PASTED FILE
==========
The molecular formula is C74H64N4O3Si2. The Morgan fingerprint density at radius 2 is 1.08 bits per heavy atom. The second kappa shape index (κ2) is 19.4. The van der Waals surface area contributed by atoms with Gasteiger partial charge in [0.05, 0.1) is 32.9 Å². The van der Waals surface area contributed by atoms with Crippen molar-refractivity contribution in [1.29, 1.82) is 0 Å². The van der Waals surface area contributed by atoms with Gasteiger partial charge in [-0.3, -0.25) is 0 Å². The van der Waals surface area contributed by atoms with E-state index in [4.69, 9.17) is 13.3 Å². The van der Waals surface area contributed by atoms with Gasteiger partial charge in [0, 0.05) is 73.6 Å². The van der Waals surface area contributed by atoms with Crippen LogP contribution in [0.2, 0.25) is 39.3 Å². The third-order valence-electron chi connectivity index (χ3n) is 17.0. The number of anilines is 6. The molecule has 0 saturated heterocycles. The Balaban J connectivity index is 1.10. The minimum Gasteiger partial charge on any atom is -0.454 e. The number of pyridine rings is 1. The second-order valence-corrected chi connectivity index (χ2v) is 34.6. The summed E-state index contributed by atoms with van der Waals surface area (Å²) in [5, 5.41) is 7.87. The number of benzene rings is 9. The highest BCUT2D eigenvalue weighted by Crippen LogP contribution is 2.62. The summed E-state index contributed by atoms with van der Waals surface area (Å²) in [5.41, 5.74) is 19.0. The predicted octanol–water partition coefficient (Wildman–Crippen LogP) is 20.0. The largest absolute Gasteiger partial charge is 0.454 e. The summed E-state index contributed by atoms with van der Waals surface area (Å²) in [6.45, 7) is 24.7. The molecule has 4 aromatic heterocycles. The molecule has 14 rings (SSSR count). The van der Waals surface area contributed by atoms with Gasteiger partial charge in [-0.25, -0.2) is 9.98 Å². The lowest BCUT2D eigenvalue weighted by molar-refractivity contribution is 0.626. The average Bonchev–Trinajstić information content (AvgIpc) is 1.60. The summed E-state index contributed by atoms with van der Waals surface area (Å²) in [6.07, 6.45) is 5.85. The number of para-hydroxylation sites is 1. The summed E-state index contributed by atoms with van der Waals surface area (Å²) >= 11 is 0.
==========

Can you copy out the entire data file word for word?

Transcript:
The molecular formula is C74H64N4O3Si2. The Morgan fingerprint density at radius 2 is 1.08 bits per heavy atom. The second kappa shape index (κ2) is 19.4. The van der Waals surface area contributed by atoms with Gasteiger partial charge in [0.05, 0.1) is 32.9 Å². The van der Waals surface area contributed by atoms with Crippen molar-refractivity contribution in [1.29, 1.82) is 0 Å². The van der Waals surface area contributed by atoms with Gasteiger partial charge in [-0.3, -0.25) is 0 Å². The van der Waals surface area contributed by atoms with E-state index in [4.69, 9.17) is 13.3 Å². The van der Waals surface area contributed by atoms with Gasteiger partial charge in [0, 0.05) is 73.6 Å². The van der Waals surface area contributed by atoms with Crippen LogP contribution in [0.2, 0.25) is 39.3 Å². The third-order valence-electron chi connectivity index (χ3n) is 17.0. The number of anilines is 6. The molecule has 0 saturated heterocycles. The Balaban J connectivity index is 1.10. The minimum Gasteiger partial charge on any atom is -0.454 e. The number of pyridine rings is 1. The second-order valence-corrected chi connectivity index (χ2v) is 34.6. The summed E-state index contributed by atoms with van der Waals surface area (Å²) in [5, 5.41) is 7.87. The number of benzene rings is 9. The highest BCUT2D eigenvalue weighted by Crippen LogP contribution is 2.62. The summed E-state index contributed by atoms with van der Waals surface area (Å²) in [5.41, 5.74) is 19.0. The predicted octanol–water partition coefficient (Wildman–Crippen LogP) is 20.0. The largest absolute Gasteiger partial charge is 0.454 e. The summed E-state index contributed by atoms with van der Waals surface area (Å²) in [6.45, 7) is 24.7. The molecule has 4 aromatic heterocycles. The molecule has 14 rings (SSSR count). The van der Waals surface area contributed by atoms with Gasteiger partial charge in [-0.25, -0.2) is 9.98 Å². The lowest BCUT2D eigenvalue weighted by molar-refractivity contribution is 0.626. The average Bonchev–Trinajstić information content (AvgIpc) is 1.60. The summed E-state index contributed by atoms with van der Waals surface area (Å²) in [6.07, 6.45) is 5.85. The number of para-hydroxylation sites is 1. The summed E-state index contributed by atoms with van der Waals surface area (Å²) >= 11 is 0.